Now that summer is finally here, it’s time to find yourself a place in the sun and enjoy a good lake read. For a mixture of family, romance and a healthy dose of stardust, check out “The Sunshine Sisters” by Jane Green. Set in a Connecticut beach town, “The Sunshine Sisters” examines the relationships between three adult daughters of an aging screen legend. As their mother, the glamorous Ronni Sunshine, nears the end of her life, her daughters must confront the legacy of her flawed parenting and how it’s affected their own lives.
While the formula may be familiar, Jane Green injects so much personality and emotion into her characters that their stories feel unique and compelling. There’s Nell, the hardworking single mother who has turned herself off emotionally; Meredith, who could never measure up to her mother’s impossible standards; and Lizzy, their mother’s wild-child favorite, still avoiding life’s consequences well into her 30s. The women’s lives have taken them in different directions, but the impending death of their mother brings them home again to face down their demons.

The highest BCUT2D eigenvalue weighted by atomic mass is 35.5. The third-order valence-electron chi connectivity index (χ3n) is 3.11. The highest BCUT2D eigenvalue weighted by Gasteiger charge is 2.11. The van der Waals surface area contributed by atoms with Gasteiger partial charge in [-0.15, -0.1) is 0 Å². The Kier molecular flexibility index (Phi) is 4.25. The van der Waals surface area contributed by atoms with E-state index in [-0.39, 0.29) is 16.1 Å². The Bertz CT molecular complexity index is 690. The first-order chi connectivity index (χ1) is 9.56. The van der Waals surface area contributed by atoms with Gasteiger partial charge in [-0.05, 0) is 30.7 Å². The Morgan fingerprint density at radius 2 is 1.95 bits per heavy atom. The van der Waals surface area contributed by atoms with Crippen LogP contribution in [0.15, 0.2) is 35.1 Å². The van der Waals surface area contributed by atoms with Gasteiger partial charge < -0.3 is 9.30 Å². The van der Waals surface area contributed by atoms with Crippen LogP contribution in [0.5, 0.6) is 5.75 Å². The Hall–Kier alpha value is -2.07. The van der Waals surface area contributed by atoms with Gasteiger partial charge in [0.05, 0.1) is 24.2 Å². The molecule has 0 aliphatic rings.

Green jumps rights into the action and into the sisters’ complicated lives. The pages seem to turn themselves as you get deeper into each woman’s emotional baggage. The sisters’ lives are colorful and emotional, something like a juicy Lifetime movie.
Nell has rejected every man who comes near her, while Lizzy carries on a torrid affair and Meredith locks herself into a loveless engagement. They’re all compensating for their mother’s neglect, criticism and indulgence and Green serves it up like the best of guilty pleasures. Her ability to translate complicated emotions and relationships brings the sisters into vivid relief.
Lizzy’s failing marriage and Meredith’s low self-esteem are portrayed through a lens that readers can identify with, even if they’ve never experienced it themselves. Challenging relationships, particularly with siblings, are universal and Jane Green manipulates her characters with a deft hand.
If there’s a needle scratch moment to the book, it’s the somewhat rushed wrap-up at the end. The solutions are all a little too pat after the long emotional build up. And the character’s arcs all come full circle a little hastily. But if you can look past that, it makes for a hopeful, heart-warming conclusion.
We could all use a little vitamin D (for drama) this summer, and you can’t do better than “The Sunshine Sisters.”